I vaguely remember Neera Tanden on twitter. She wasn’t someone whose twits mattered much to me, largely because they ranged from nasty to bizarrely idiotic. That may be because the only time I saw them was when they were retwitted into my timeline. I didn’t follow her. She didn’t interest me beyond being a parody. I recall retwitting them on a few occasions because I thought they were that awful.
But I do recall being unhappily surprised to learn that Joe Biden nominated her for head of the Office of Management and Budget. Had he run out of names of people who weren’t flaming nutjobs and was left with Tanden? Then again, he also named Catherine Lhamon to be a White House aide and Vanita Gupta to the number 3 post at DoJ, so maybe this wasn’t just a terrible mistake resulting from having no one else to pick. But Neera Tandem doesn’t belong in any position in government, and the Senate is set to ding her nomination.
“There’s a double standard going on,” said Rep. Judy Chu (D-Calif.), head of the Congressional Asian Pacific American Caucus. “Her nomination is very significant for us Asian American and Pacific Islanders. I do believe that this double standard has to do with the fact that she would be a pioneer in that position.”
Did you know there was a “Congressional Asian Pacific American Caucus”? Did you know that it’s “very significant for [them] Asian American and Pacific Islanders” that anyone with their shared identity (Clarence Thomas Exception noted) be above challenge?
“We can disagree with her tweets, but in the past, Trump nominees that they’ve confirmed and supported had much more serious issues and conflicts than just something that was written on Twitter,” Rep. Grace Meng (D-N.Y.) said in an interview after tweeting in frustration about Manchin’s reported hesitancy around some nominations. “This is not just about any one nominee like Neera, or whoever else — it’s just about this pattern that is happening and increasingly hard to ignore.”
While there is a point here, that the then-Republican controlled Senate confirmed the prior administrations nominees of highly dubious worth and significant offensive history, there is a difference in how the battle for the nomination of Tanden is being fought.
Her supporters now say that her social media presence is being used as a cover by her opponents, noting that she has apologized, deleted and taken ownership for her tweets. And Democrats argue that after the Trump years, there is little justification for having someone’s online behavior serve as a disqualifier.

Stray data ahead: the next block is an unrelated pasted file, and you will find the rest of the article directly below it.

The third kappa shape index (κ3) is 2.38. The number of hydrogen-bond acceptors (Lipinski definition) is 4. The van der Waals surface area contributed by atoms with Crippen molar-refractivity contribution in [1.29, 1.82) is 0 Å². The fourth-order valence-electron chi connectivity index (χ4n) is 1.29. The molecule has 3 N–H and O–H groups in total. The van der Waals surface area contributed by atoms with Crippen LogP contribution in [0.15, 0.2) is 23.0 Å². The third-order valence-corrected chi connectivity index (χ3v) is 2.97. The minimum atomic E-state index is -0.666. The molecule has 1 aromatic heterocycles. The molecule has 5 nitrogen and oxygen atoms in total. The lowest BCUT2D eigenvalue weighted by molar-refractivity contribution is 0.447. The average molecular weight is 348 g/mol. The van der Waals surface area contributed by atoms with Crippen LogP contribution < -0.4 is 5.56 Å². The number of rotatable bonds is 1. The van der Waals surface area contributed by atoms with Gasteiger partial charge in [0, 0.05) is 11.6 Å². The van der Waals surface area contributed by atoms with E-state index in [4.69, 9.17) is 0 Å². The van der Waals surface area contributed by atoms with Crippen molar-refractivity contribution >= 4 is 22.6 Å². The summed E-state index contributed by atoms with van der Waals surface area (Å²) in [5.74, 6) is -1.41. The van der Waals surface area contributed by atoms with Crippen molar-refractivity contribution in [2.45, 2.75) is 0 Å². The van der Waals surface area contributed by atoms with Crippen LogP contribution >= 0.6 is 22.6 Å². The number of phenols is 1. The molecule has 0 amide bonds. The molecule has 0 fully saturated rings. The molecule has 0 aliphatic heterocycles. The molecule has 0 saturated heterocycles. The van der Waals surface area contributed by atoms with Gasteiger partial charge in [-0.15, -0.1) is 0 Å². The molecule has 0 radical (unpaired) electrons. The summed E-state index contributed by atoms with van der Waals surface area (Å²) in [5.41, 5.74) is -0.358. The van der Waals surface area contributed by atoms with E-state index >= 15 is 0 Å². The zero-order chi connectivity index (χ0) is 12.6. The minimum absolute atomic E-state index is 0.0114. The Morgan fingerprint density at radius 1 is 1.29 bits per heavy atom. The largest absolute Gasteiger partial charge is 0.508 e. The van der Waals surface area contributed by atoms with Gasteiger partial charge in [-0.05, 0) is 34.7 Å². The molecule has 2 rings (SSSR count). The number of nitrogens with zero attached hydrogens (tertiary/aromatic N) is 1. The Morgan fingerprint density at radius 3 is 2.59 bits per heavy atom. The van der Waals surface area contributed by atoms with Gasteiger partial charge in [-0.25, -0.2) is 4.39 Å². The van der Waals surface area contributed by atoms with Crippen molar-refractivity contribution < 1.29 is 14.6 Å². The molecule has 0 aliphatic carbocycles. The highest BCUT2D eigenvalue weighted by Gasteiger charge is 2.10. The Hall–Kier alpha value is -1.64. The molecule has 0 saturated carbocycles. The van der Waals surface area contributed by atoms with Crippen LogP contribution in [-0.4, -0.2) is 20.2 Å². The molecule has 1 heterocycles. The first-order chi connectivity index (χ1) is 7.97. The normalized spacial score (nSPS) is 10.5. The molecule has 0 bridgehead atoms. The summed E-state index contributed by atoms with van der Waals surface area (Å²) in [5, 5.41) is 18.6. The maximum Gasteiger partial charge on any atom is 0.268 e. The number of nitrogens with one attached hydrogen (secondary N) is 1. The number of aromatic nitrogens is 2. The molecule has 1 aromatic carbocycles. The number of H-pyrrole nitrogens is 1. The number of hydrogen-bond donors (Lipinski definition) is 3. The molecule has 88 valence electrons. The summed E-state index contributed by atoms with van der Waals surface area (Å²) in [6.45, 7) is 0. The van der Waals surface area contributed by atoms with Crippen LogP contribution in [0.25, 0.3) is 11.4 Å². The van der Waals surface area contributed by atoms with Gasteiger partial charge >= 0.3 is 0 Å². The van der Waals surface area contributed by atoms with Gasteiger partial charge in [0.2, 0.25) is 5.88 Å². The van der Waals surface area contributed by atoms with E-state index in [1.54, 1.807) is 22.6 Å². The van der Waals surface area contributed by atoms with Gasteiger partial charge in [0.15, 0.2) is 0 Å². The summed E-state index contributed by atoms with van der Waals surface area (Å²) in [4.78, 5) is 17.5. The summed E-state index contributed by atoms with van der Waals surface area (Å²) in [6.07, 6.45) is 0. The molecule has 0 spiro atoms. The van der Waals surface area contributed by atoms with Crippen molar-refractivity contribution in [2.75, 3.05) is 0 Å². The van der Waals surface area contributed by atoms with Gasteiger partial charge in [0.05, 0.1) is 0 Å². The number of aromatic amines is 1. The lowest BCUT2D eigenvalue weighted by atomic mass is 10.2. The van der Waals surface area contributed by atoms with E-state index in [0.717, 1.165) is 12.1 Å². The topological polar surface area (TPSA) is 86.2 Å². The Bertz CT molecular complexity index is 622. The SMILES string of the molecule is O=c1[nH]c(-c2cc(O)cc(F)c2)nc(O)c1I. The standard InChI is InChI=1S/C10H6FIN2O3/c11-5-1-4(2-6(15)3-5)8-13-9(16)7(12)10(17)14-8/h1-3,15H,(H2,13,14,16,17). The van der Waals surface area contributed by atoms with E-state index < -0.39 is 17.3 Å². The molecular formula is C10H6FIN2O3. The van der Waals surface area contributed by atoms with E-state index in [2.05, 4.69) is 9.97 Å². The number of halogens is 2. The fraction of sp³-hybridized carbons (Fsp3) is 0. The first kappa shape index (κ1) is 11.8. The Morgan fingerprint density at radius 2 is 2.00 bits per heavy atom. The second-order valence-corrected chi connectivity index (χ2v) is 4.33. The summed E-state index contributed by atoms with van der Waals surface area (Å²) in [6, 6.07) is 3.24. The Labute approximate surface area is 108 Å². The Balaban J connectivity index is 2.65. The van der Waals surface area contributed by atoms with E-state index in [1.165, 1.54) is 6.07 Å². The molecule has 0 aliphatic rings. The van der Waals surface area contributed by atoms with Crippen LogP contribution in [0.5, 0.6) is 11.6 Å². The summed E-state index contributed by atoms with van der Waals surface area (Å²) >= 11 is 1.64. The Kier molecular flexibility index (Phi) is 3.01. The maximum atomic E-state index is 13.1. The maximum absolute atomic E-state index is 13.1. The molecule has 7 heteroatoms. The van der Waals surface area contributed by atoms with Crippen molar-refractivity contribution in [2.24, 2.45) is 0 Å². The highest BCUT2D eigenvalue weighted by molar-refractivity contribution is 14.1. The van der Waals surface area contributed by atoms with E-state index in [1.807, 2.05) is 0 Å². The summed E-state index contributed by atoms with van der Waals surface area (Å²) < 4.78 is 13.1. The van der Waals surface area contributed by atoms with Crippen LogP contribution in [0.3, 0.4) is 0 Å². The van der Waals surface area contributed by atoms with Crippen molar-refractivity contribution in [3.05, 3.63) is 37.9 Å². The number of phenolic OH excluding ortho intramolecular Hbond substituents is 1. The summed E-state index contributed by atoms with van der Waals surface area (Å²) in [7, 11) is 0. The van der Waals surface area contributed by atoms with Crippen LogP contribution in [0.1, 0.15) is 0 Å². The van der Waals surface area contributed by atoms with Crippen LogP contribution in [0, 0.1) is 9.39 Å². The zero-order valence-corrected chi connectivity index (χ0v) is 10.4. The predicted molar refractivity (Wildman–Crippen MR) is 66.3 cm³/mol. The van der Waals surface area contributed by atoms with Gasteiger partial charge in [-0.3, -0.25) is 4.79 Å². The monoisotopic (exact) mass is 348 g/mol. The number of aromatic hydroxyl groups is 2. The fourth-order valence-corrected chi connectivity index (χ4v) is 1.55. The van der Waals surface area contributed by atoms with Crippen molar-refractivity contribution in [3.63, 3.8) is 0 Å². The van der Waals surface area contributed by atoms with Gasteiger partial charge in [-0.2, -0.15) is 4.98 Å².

On the one hand, Tanden apologies and deleted her most offensive twits. Isn’t it progressive to forgive and forget? On the other hand, she’s not nearly as offensive as Trump nominees, at least to most of the Democrats. But mostly, she’s an Asian American woman, so how dare a white man like Joe Manchin not approve? It can only be sexism and racism, which makes complete sense if everything is sexism and racism.
Is identity the new immunity?
Derrick Johnson, president of the civil rights group NAACP, said that as nominees neared their confirmation votes, it would “become apparent whether or not those individuals who are women or people of color are receiving a different level of scrutiny.”
How would it become apparent? If the Senate fails to consent to “women or people of color,” does that prove they are “receiving a different level of scrutiny”? Has the new paradigm become that one can ding a nominee as long as they’re a white male, but otherwise it’s racist, sexist or whatever other -ist their identity permits?
The argument is that if the Senate approved nominees that the left found reprehensible, there can be no excuse not to approve nominees that the right and middle and moderate left find reprehensible, therefore leaving only the evils of racism and sexism to explain. Is identity the trump card to be played whenever four years of outrageously bizarre conduct might stand in the way of confirmation?
Then again, it’s not that they’re entirely wrong about the Republicans rationalizing away their own tribe’s offenses when they had the votes, without losing sleep over it. Whether it’s comparable is a fair question. Then again, the Dems weren’t too identity prone when it came to Judge Neomi Rao, when the Clarence Thomas Exception kicked in.
*Tuesday Talk rules apply.